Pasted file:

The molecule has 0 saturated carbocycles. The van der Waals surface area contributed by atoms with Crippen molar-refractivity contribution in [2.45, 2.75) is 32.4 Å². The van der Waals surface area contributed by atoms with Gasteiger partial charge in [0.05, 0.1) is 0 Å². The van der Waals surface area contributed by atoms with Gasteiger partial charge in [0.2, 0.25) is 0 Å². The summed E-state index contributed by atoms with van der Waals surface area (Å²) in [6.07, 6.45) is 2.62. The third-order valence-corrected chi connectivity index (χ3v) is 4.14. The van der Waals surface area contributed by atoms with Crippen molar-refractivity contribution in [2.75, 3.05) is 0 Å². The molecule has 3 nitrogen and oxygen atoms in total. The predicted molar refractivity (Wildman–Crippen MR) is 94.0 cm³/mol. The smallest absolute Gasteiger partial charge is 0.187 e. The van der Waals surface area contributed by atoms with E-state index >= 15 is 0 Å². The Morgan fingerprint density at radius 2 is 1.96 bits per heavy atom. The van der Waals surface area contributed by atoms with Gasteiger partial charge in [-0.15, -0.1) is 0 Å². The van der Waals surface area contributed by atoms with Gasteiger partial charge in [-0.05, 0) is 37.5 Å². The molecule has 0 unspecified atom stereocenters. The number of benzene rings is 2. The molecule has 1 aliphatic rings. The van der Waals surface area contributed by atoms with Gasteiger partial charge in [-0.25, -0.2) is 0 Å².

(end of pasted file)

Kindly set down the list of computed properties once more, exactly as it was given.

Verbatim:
The molecule has 0 saturated carbocycles. The van der Waals surface area contributed by atoms with Crippen molar-refractivity contribution in [2.45, 2.75) is 32.4 Å². The van der Waals surface area contributed by atoms with Gasteiger partial charge in [0.05, 0.1) is 0 Å². The van der Waals surface area contributed by atoms with Gasteiger partial charge in [0.2, 0.25) is 0 Å². The summed E-state index contributed by atoms with van der Waals surface area (Å²) in [6.07, 6.45) is 2.62. The third-order valence-corrected chi connectivity index (χ3v) is 4.14. The van der Waals surface area contributed by atoms with Crippen molar-refractivity contribution in [2.75, 3.05) is 0 Å². The molecule has 3 nitrogen and oxygen atoms in total. The predicted molar refractivity (Wildman–Crippen MR) is 94.0 cm³/mol. The smallest absolute Gasteiger partial charge is 0.187 e. The van der Waals surface area contributed by atoms with E-state index >= 15 is 0 Å². The Morgan fingerprint density at radius 2 is 1.96 bits per heavy atom. The van der Waals surface area contributed by atoms with Gasteiger partial charge in [-0.15, -0.1) is 0 Å². The van der Waals surface area contributed by atoms with Gasteiger partial charge in [-0.05, 0) is 37.5 Å². The molecule has 0 unspecified atom stereocenters. The number of benzene rings is 2. The molecule has 1 aliphatic rings. The van der Waals surface area contributed by atoms with Gasteiger partial charge in [-0.25, -0.2) is 0 Å².